When Darrell Brann bought a concert venue in Wallowa County in northeastern Oregon, he knew it wasn’t a no. 1 destination for big touring bands or really touring bands of any size. The whole county has a population of under 7,000 people, and it’s not exactly on the way to anything besides beautiful countryside.
But over the past four years Brann has used small-town charm to lure in some really big names. And it’s not just a success for him — it’s helping his whole community.
The first show Brann ever booked was blues singer Eric Bibb. The concert happened at a restaurant owned by Brann’s in-laws, and there was a little bit of improvisation involved.
“I remember I put him on a double-decker squirrel hunting trailer to get him up to stage level,” Brann said. “Built some stairs leading up to it.”
Bibb loved the set-up, and Brann made back the money he’d spent on booking.
Brann isn’t in the music industry full time. He’s actually a contractor; he’s worked in construction since he moved to Enterprise, Oregon, in 2001. His wife is from the area, and they thought that the beautiful mountains and charming small towns — Enterprise has a population of 1900 people — would make for a great place to raise a family.
The Branns have five kids now, mostly young musicians, which is what got Brann thinking about what was missing in Wallowa County: high-quality concerts.
“Even if [bands] make it to La Grande, that’s a two-hour drive; or Lewiston, that’s a two-hour drive,” Brann said. “So it’s not always attainable for us to get there. Generally, though, they’re in Portland, so that’s a six-hour drive, plus fuel and a hotel.”
So that first show at the restaurant was kind of an experiment. What does it take to get a musician to play a town like Enterprise?
By 2012, concerts weren’t the only kind of entertainment lacking in the county. The only movie theater in the area was an old, Western-style building that showed films on a reel-to-reel projector. It was called the OK Theatre. That year, movie releases made the switch to digital format only.
“It cost 100 grand to change per screen to digital,” Brann said. “Too much money for a little town.”
The theater closed that September. At the same time, a local hardware store bought and moved into the nearest bowling alley.
“I think everyone in town had this sense of, ‘The theater’s gone, the bowling alley’s gone. There’s nothing left, really,’” Brann said.
It wasn’t the greatest time for the rest of the county’s economy either. A big restaurant in Enterprise was closing; business was slow.
And there was the OK Theatre, sitting empty in the middle of town.
Brann wasn’t itching to buy a venue, especially an old building that would be expensive to heat. He was busy with work. But he had this image stuck in his head, from when he walked out the door of that first concert he put on with Eric Bibb.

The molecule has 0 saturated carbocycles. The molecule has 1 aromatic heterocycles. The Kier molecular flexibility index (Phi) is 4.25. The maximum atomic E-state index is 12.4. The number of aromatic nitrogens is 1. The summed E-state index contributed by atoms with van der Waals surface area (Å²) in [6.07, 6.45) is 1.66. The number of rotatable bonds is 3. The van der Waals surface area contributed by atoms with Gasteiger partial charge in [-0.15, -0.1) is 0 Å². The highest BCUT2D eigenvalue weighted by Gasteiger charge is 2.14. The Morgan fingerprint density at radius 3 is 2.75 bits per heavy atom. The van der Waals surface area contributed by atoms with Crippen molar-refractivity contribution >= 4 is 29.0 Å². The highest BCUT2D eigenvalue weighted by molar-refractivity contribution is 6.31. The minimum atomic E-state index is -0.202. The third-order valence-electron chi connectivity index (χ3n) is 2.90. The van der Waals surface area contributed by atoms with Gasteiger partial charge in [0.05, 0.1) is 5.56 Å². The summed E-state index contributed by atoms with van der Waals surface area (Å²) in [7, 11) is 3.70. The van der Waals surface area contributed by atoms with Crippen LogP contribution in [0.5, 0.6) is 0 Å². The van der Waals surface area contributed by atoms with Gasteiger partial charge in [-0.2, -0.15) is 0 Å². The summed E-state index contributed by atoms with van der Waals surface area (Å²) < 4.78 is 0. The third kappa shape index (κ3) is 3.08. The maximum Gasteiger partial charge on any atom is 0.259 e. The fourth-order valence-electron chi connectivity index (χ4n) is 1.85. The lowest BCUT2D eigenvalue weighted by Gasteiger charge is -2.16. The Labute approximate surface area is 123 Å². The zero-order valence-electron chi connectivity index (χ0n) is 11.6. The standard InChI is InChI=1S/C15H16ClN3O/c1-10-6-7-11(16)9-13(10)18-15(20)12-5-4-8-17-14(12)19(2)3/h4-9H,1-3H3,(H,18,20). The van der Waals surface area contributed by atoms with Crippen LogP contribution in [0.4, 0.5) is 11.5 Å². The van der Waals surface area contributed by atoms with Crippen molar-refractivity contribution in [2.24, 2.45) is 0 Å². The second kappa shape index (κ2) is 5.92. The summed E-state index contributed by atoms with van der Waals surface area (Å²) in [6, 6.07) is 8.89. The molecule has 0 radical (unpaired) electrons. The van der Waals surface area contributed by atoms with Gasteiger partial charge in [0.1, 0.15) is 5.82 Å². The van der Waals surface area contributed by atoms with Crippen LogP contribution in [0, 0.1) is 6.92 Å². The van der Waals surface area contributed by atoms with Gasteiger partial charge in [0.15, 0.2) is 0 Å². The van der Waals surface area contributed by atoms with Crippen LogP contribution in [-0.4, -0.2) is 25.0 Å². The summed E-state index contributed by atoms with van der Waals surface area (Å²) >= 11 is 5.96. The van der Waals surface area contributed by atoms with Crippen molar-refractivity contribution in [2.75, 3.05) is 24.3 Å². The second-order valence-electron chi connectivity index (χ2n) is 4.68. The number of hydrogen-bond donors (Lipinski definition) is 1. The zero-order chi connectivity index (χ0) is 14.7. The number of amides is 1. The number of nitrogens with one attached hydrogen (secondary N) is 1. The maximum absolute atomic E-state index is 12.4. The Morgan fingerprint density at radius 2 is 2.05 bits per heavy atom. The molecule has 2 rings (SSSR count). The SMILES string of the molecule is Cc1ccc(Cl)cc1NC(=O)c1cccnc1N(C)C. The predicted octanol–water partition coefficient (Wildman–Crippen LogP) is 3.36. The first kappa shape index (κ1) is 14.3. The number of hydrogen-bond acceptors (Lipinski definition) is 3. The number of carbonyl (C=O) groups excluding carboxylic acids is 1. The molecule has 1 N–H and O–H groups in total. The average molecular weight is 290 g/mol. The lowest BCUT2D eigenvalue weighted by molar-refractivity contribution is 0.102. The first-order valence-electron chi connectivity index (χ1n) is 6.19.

“Seven at night and seeing streets packed. People coming out of restaurants, everybody was having business,” he said.
Brann talked to his wife, and they decided they’d buy the theater and turn it into a concert venue.
“It was sort of like, ‘OK, we’re taking on another mortgage the size of our house.’ But this is worthwhile,” Brann said.
But what do you say to make bands come through a small town? When he first reached out to managers, Brann’s strategy was to be really, really honest.
“I’d be like, ‘Now, we’re in the middle of nowhere,’” Brann said. “So I’m not trying to sell it like you’re going to make tons of money.”
Then, he’d try to charm them.
“But there are benefits. This is a really beautiful area. I usually send ‘em a little screenshot of the valley,” Brann said.
Plus, they’d invite every band over for dinner after a show.
“So if people want to have a Wallowa County experience and have an elk steak dinner that I shot and dressed myself, they can,” he said.
Brann started booking more acts and bigger acts.
“It was a lot of work that first year, but then you make contacts. And somehow, my inbox started filling up. People saying ‘I want to play the OK Theatre, I want to play the OK Theatre,’” Brann said.
This year, the OK Theatre’s booked their biggest lineup yet: Riders in the Sky (Sept. 22), bluegrass legend Del McCoury (Nov. 30), and a trio fronted by Victor Wooten (Oct. 3), who’s best known for his work with Bela Fleck and the Flecktones.
And the success at the theater hasn’t gone unnoticed. Last year, Oregon’s State Historic Preservation Office reached out to them about applying for a grant to redo the building’s classic facade. More recently, Brann heard about a $100,000 Oregon Main Street grant that the theater could use for broad renovations. Letters of support poured in from businesses around the county.
“So many wonderful letters came in,” Brann said. “Everybody saying, ‘Yep, we’re for the OK Theatre, it helps our business.’”
And they won. This year, they’ll be putting in new bathrooms, fixing up the wiring and installing more power outlets onstage.
After all, it’s an old theater, but it’s full of new life.